Rocky is a winner. Everyone who has seen agrees and those who only have seen the sequels are missing out on a true classic. Rocky is filled with heart, soul, and the traits of any great 70’s style film, true storytelling. Stallone not only pulls off a great performance, but a tight script filled with great moments of dialogue. It is astonishing to see this film after the others because of how much dialogue is in it and how it all manages to tell the story as the actual boxing match seems secondary. At its core, it is about a man’s rise to the top and falling in love with the only person that believes in him for the whole film brilliantly performed by Talia Shire. Paulie and Mickey start to come around later and seem nearly as flawed as the hero. Paulie is broken and drinks to forget his misery and Mickey longs for greatness in someone he trains for wishing nothing but the best for Rocky. Burt Young and Burgess Meredith play them, respectively, with passion and devotion for what the characters are and it is no wondering they were both nominated for the same award. Apollo is a perfect foil to Rocky’s classic boxing as Apollo is a walking allegory for the modern world of boxing by focusing more on the show rather than the true art of the sport which still resonates to this day with the likes of Floyd Mayweather and Manny Paquiao in the industry. Carl Weathers is good as Apollo, but is not given that much in the way of showing more than just the showman, but in the later sequels, he is given more character and depth. If you want a great performance of Weathers of Apollo, I recommend Rocky III.

The direction by John G. Avildson is fantastic and utilizes the camera to film a pre-steadicam montage sequence and has a keen eye for making the little things larger than life. The scene his direction signs bright are the final boxing match and the ice skating scene. It is a very small scene, but being able to do that without the steadicam is quite amazing to myself personally. The score by Bill Conti is something everyone talks about and everyone recognizes. It is nothing short of fantastic from the ever famous popular ‘Gonna Fly Now’, the furious ‘Going the Distance’ with ‘The Final Bell’, and the gorgeous and vastly underrated ‘First Date’. Something about the violins swells combined with the melodic playing of the piano gets me a little teary eyed. Rocky is a film everyone should watch and I highly recommend it, even if you do not like boxing. Sadly, some of the sequels do no measure up to the standards of this film, but those aren’t that bad either. They are fun, flashy, campy, and even have some of the heart of this film in them. Stay away from Rocky V, though, unless you want to be bored to death. The only sequel I have not seen is Rocky Balboa, but I do plan on watching it in the near future on my own accord. Go pick these films up and have a Rocky marathon. It will not disappoint.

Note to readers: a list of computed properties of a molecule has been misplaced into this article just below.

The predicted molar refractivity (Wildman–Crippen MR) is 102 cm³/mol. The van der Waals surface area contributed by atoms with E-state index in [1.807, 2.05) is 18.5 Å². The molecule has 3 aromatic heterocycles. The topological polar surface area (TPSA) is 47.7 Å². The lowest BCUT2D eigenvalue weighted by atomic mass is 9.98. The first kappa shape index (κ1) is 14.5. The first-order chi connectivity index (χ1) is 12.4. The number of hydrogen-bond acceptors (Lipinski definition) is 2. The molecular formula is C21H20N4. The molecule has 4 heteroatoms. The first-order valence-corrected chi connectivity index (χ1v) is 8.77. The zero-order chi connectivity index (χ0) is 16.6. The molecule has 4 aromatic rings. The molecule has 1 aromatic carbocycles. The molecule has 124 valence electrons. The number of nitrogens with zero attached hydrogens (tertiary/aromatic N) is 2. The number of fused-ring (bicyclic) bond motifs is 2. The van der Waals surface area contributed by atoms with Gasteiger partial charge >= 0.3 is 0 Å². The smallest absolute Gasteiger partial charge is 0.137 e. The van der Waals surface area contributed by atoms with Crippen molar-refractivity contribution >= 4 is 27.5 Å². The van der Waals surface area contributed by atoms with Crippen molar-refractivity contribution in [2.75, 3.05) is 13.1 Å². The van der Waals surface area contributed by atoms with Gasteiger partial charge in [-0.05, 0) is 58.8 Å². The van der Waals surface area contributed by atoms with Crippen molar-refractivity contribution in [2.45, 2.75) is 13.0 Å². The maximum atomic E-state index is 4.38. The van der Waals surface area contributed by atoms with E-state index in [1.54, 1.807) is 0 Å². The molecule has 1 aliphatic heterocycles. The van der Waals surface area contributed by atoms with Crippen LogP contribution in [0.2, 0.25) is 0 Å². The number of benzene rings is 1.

Next week, Film A Week will be taking a look at the new Best Picture winner of the 85th Academy Awards. The problem: There are ten and the Oscars happen Sunday, so it is going to be a surprise.

Will it be the historical dramas Argo and Lincoln or the story of mental illness and love that is Silver Linings Playbook? Is it the heart breaking reality of death in Armour or the love to spaghetti westerns and blaxploitation of Django Unchained? Can it be the fantastical worlds of Beasts of the Southern Wild and Life of Pi or the musical spectacle Les Miserables? Shall Zero Dark Thirty win and Kathryn Bigelow undergoes the Film A Week treatment once again? Find out Oscar Sunday as they announce who wins and next Friday/Saturday to talk about the winning contender. Film A Week is going to the Oscars again next week.

Film A Week Week 8: 85th Academy Awards Best Picture Winner

Friday, March 1st/Saturday, March 2nd




Stinger of the Week


One thought on “Film A Week Week 7: Rocky (1976) An Oscars Special

  1. Pingback: Lighting Techniques In Rocky | joshzenisek